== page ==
Release Date: 1978

Track Listing
1)  Beelzebub
2)  Back To the Beginning
3)  Seems Like a Lifetime Ago (Part 1)
4)  Seems Like a Lifetime Ago (Part 2)
5)  Sample and Hold
6)  Feels Good To Me
7)  Either End of August
8)  If You Can't Stand the Heat...

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Member: Vinylroolz (Profile) (All Album Reviews by Vinylroolz)
Date: 2/10/2002
Format: CD (Album)

When King Crimson dissolved in 1974, percussionist-god Bill Bruford was left musically unfulfilled. Feeling that Crimson had not reached its potential, he wanted to explore other avenues. He toured with the likes of Gong, Roy Harper, National Health and Genesis. Then came the ill-fated "super-group" with Rick Wakeman and John Wetton. It became apparent to Bill that he needed to concentrate on his song writing and form his own band.

So Bill sat down at his piano, wrote some music, resurrected a couple of pieces from the Wakeman/Wetton thing, gathered some friends and acquaintances and formed the band "Bruford". (I guess "The Bill Bruford Band" sounded a bit pretentious.) And what friends!! Dave Stewart on keyboards, Allan Holdsworth on guitar and Jeff Berlin on bass formed the core of the band, with Annette Peacock on vocals and Kenny Wheeler on fluglehorn. Bruford writes seven of the tracks, the other three are co-written with Stewart.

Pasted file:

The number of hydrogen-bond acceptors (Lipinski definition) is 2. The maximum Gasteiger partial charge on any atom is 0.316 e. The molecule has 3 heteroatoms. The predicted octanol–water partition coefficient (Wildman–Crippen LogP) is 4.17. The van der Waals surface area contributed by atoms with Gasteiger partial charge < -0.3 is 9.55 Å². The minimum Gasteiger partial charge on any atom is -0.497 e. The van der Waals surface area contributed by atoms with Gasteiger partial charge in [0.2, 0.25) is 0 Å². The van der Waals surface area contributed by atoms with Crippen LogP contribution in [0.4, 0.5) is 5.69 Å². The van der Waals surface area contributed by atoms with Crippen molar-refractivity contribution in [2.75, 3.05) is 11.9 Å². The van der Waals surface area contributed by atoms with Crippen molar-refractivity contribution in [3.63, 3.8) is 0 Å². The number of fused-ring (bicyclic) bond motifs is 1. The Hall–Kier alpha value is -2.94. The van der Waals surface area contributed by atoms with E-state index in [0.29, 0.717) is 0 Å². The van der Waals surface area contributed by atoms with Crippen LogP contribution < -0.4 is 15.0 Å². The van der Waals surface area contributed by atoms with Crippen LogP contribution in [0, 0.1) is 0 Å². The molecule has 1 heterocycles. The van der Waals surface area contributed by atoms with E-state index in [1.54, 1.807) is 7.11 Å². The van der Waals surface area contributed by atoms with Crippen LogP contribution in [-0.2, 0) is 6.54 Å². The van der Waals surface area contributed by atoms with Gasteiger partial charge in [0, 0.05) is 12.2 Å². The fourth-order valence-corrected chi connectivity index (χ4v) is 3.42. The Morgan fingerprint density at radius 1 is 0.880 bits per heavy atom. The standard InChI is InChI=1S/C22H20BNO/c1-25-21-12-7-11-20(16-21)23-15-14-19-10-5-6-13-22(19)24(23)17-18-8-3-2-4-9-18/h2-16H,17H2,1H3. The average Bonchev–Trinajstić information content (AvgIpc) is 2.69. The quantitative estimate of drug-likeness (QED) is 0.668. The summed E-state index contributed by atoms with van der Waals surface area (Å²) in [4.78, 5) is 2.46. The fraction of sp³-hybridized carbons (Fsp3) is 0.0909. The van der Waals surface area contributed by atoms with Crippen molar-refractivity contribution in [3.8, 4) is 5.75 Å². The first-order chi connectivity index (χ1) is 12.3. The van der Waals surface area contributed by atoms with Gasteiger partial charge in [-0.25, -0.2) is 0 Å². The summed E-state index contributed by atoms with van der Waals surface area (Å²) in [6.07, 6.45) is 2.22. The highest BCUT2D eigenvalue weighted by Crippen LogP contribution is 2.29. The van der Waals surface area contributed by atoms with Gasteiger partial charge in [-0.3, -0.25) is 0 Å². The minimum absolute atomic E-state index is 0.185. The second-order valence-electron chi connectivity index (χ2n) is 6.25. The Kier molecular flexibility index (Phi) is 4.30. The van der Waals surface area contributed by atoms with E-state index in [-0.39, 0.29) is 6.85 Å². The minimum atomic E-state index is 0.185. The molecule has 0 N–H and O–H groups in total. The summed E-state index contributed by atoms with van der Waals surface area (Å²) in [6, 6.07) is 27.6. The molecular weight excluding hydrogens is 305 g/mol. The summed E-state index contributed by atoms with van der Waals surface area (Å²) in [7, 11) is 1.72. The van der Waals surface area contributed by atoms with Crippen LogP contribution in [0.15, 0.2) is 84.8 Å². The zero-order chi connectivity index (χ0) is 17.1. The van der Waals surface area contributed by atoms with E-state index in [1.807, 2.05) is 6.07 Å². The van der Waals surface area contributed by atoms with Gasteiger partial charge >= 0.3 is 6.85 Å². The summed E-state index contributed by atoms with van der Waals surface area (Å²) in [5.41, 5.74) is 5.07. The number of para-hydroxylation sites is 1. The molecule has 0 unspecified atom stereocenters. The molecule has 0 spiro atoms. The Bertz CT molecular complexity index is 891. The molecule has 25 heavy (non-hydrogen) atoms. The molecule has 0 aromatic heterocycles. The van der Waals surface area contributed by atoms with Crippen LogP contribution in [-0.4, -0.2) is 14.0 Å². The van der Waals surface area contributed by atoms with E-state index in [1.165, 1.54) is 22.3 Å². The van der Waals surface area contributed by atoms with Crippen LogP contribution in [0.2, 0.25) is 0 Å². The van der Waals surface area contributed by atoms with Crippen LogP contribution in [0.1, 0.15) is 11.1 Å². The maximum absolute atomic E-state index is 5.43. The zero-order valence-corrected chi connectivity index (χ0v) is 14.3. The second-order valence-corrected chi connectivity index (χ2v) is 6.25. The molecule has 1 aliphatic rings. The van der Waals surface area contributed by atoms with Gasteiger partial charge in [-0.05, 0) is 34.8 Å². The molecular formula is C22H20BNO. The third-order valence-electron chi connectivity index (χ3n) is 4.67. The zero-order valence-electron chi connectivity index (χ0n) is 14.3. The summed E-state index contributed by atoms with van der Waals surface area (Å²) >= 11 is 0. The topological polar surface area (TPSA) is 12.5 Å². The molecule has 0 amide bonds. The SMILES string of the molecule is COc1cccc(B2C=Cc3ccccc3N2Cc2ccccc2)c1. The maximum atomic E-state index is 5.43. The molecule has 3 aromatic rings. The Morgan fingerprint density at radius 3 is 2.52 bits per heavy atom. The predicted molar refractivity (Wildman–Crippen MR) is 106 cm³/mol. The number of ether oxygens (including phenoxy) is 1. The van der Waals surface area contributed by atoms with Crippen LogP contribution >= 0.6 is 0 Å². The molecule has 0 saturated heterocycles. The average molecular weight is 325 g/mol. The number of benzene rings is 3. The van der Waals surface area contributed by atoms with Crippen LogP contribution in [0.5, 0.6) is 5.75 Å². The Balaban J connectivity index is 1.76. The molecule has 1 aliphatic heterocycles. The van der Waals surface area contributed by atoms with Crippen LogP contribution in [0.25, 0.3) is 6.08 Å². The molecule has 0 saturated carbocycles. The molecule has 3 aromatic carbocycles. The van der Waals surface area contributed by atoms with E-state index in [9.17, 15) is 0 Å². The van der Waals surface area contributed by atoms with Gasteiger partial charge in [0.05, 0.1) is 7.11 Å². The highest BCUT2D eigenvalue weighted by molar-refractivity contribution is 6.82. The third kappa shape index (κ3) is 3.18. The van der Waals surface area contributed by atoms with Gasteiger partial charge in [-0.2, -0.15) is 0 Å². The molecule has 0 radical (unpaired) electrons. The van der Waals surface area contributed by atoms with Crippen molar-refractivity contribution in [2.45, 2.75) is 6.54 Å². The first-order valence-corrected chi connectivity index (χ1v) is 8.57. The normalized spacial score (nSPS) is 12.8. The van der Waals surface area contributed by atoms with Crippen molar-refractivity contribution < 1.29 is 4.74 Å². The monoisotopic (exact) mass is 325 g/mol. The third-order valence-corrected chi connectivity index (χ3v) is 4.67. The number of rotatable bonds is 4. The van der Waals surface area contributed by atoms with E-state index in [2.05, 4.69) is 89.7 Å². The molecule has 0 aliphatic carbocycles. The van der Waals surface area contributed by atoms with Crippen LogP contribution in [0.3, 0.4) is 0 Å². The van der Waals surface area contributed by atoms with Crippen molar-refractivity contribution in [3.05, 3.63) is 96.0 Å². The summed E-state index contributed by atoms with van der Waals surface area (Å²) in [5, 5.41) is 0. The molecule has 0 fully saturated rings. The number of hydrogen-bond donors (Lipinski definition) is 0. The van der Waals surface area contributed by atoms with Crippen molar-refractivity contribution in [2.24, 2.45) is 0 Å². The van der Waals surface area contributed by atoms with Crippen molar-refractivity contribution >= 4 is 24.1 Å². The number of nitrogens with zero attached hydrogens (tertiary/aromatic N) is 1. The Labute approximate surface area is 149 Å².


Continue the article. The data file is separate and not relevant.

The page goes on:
From the first few seconds of the album opener "Beelzebub", one knows that we're in for something special. The album runs the gamut of musical emotion, from the frenetic drums and vibes of the opening track or "If You Can't Stand the Heat...", to the straight jazz stylings of "Either End of August" with its blend of acoustic bass and fluglehorn over acoustic piano.

In between are tasty nuggets of prog and fusion, spiced by Holdsworth's alternating fiery or bluesy solos and Berlin's amazing bass work. Peacock's limited vocal contributions (2 tracks) are excellent and perfectly in context. Stewart's keyboards hold everything together.

Overall, the only criticism is that perhaps Bill tries to cover too much ground. I'd say the music is more jazz or fusion than prog, but there are enough time changes and instrumental pyrotechnics mixed in that most progsters would enjoy it. Bruford shows his compositional skills to great effect here, and it's surprising what a fine composer he is. I just thought he was a great drummer!

Any fan of Bill Bruford, Dave Stewart or Allan Holdsworth should have a copy of this album. Without a doubt, this is one of 1977's best releases.
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